The book takes us through young Keenan’s experiences at Orangefield, a progressive secondary school in East Belfast and then jumps decades.  It returns to Belfast, after what Keenan calls his ‘holiday in Lebanon’, as his mother, suffering from Alzheimer’s, is slowly fading out life.  She had forgotten her late husband.  She often could not recall her son but, even close to the end, her determination was still apparent.  One of her doctors, noting that determination, said to Keenan that he had read his book about Beirut.  ‘Now I know where your strength comes from.’ Her memories were from her childhood and youth and as they tumbled out in disorder and confusion, as she simultaneously shrank into herself and lost herself, Keenan came to know his mother for the first time.  ‘Only fools believe the umbilical cord is ever truly severed.’

Brian Keenan’s wise and witty book is a powerful work of self-reflection, of reconciliation and of love.  That a man who suffered so much can produce a work so life affirming is a credit to his nurturing father, to his determined, cyclonic mother but also to his own humour, strength and creativity.

I’ll Tell Me Ma: A Childhood Memoir is available here from Amazon

Published by

Alex Wood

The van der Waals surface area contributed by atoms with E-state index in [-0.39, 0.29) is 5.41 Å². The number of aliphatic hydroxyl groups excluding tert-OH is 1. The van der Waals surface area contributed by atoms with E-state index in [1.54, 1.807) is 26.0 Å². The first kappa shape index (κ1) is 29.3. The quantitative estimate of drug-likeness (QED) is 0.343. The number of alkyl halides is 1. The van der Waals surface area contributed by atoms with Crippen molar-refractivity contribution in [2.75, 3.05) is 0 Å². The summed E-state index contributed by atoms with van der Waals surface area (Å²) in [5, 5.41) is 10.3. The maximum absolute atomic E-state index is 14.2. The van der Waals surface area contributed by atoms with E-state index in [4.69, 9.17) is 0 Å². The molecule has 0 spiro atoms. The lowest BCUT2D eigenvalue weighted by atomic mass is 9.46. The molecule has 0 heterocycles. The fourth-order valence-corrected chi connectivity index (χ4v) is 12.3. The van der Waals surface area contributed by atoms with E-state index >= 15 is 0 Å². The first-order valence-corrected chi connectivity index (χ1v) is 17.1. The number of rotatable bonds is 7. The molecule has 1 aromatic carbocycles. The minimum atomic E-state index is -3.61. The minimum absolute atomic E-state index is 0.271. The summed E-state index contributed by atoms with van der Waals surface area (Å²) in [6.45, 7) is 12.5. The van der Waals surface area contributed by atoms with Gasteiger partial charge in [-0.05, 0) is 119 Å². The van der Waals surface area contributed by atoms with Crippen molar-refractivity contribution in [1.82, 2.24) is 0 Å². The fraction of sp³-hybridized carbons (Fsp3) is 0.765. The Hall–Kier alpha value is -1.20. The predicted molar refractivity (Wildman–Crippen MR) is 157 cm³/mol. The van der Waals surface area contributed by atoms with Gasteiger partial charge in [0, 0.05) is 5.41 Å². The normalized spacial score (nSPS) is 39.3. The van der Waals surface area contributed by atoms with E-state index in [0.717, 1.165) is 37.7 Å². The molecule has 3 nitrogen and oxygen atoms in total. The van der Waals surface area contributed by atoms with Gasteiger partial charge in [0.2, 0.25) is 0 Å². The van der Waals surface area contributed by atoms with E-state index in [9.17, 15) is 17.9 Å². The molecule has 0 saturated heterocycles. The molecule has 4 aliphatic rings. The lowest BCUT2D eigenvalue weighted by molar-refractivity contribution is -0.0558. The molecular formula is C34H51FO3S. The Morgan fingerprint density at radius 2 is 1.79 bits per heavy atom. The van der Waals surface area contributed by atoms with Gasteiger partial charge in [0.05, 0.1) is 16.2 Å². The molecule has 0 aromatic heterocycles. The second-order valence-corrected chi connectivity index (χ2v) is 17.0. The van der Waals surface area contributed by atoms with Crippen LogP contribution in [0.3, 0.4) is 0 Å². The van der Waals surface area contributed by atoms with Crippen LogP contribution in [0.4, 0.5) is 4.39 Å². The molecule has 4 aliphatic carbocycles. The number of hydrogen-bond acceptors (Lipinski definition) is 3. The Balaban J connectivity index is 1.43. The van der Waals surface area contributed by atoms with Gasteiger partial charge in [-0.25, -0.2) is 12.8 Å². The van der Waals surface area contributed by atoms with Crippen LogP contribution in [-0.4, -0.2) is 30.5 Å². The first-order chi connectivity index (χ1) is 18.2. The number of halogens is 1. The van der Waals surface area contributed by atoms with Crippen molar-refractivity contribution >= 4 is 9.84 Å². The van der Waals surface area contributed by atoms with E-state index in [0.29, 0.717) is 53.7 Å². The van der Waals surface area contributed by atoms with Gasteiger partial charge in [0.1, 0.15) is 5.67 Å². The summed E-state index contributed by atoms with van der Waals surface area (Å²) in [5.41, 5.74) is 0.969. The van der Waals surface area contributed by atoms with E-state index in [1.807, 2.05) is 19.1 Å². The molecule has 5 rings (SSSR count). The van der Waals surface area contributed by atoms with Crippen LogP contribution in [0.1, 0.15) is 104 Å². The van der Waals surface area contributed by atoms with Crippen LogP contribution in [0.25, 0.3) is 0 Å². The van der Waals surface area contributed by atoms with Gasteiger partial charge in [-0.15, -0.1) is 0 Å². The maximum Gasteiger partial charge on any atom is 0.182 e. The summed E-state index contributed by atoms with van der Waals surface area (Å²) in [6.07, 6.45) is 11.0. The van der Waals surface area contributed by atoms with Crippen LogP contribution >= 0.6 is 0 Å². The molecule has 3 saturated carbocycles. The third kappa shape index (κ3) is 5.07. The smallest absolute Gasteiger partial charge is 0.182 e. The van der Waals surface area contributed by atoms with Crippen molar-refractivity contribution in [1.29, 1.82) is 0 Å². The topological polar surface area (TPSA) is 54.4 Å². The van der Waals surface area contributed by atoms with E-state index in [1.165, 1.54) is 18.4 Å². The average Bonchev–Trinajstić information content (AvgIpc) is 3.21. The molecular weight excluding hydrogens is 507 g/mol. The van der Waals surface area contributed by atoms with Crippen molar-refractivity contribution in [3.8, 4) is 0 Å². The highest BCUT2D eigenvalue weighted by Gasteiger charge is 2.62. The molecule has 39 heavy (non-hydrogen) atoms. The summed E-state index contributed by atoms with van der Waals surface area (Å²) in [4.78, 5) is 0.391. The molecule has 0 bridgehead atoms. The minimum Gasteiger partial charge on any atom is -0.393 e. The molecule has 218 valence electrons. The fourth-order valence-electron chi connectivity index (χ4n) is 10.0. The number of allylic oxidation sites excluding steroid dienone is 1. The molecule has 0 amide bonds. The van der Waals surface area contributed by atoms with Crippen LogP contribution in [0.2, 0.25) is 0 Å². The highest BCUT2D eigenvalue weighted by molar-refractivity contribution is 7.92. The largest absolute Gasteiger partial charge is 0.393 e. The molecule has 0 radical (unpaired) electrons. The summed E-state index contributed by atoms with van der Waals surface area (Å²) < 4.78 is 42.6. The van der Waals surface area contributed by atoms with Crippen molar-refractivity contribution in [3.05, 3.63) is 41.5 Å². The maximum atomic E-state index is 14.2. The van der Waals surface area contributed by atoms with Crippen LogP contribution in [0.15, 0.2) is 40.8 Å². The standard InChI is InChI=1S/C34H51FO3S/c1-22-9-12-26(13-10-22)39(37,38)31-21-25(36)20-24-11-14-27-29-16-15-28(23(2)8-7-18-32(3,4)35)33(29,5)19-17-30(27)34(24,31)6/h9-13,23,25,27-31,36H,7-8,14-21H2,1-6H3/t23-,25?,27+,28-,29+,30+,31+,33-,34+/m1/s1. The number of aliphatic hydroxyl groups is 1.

Alex Wood has had a varied career in education. He started as an English teacher at Edinburgh’s Craigroyston High School in 1973 and completed his school-based work as Head Teacher at Wester Hailes Education Centre in 2011. In between he worked in community education, was a Learning Support teacher, headed a behaviour support unit, was Head of a special school and worked in Edinburgh’s Education headquarters. He is a member of the Education Committee of St George’s School. Alex is now an Associate at the Scottish Centre for Studies in School Administration (SCSSA) at Moray House and is Secretary of the Scottish Educational Leadership, Management and Administration Society (SELMAS) as well as being a free-lance writer. His experience however ranges well beyond the worlds of schools and education. For seven years in the 1980s he was an elected member of Edinburgh District Council and he retains a keen interest in the political world. He has a long involvement in genealogy and family history, as a researcher, teacher and writer. He is a member of Edinburgh Common Purpose’s Advisory Group and of the committee of Linlithgow Book Festival. Although he has lived in Linlithgow for over 20 years, and in Edinburgh for the previous 18 years, he remains a loyal fan of his home town football club, Brechin City.